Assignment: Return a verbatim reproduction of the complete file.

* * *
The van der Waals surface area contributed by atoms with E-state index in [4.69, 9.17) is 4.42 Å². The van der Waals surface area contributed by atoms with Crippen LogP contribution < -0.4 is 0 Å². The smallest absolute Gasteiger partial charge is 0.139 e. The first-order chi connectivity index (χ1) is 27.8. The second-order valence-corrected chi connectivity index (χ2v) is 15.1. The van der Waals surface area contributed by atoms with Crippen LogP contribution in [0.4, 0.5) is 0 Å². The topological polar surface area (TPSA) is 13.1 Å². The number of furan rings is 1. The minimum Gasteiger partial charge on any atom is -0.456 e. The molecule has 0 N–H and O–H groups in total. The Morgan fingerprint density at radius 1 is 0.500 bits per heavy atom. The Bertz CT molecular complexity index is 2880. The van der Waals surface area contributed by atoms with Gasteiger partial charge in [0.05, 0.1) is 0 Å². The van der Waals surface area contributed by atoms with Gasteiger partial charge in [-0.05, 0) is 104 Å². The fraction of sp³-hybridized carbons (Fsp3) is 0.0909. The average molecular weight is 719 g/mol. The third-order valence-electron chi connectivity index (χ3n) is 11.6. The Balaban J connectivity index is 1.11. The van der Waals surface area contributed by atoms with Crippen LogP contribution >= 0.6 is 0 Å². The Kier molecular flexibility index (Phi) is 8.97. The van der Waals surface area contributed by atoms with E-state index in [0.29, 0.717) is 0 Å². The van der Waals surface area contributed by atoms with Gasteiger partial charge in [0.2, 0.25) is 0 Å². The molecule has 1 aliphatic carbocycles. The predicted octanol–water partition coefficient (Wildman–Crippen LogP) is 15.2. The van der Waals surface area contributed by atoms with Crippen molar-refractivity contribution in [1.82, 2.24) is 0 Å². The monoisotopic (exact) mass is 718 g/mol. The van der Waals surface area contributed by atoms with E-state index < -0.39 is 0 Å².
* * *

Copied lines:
The van der Waals surface area contributed by atoms with E-state index in [4.69, 9.17) is 4.42 Å². The van der Waals surface area contributed by atoms with Crippen LogP contribution < -0.4 is 0 Å². The smallest absolute Gasteiger partial charge is 0.139 e. The first-order chi connectivity index (χ1) is 27.8. The second-order valence-corrected chi connectivity index (χ2v) is 15.1. The van der Waals surface area contributed by atoms with Crippen LogP contribution in [0.4, 0.5) is 0 Å². The topological polar surface area (TPSA) is 13.1 Å². The number of furan rings is 1. The minimum Gasteiger partial charge on any atom is -0.456 e. The molecule has 0 N–H and O–H groups in total. The Morgan fingerprint density at radius 1 is 0.500 bits per heavy atom. The Bertz CT molecular complexity index is 2880. The van der Waals surface area contributed by atoms with Gasteiger partial charge in [0.05, 0.1) is 0 Å². The van der Waals surface area contributed by atoms with Gasteiger partial charge in [-0.05, 0) is 104 Å². The fraction of sp³-hybridized carbons (Fsp3) is 0.0909. The average molecular weight is 719 g/mol. The third-order valence-electron chi connectivity index (χ3n) is 11.6. The Balaban J connectivity index is 1.11. The van der Waals surface area contributed by atoms with Crippen LogP contribution >= 0.6 is 0 Å². The Kier molecular flexibility index (Phi) is 8.97. The van der Waals surface area contributed by atoms with E-state index in [0.29, 0.717) is 0 Å². The van der Waals surface area contributed by atoms with Gasteiger partial charge in [0.2, 0.25) is 0 Å². The molecule has 1 aliphatic carbocycles. The predicted octanol–water partition coefficient (Wildman–Crippen LogP) is 15.2. The van der Waals surface area contributed by atoms with Crippen molar-refractivity contribution in [1.82, 2.24) is 0 Å². The monoisotopic (exact) mass is 718 g/mol. The van der Waals surface area contributed by atoms with E-state index < -0.39 is 0 Å².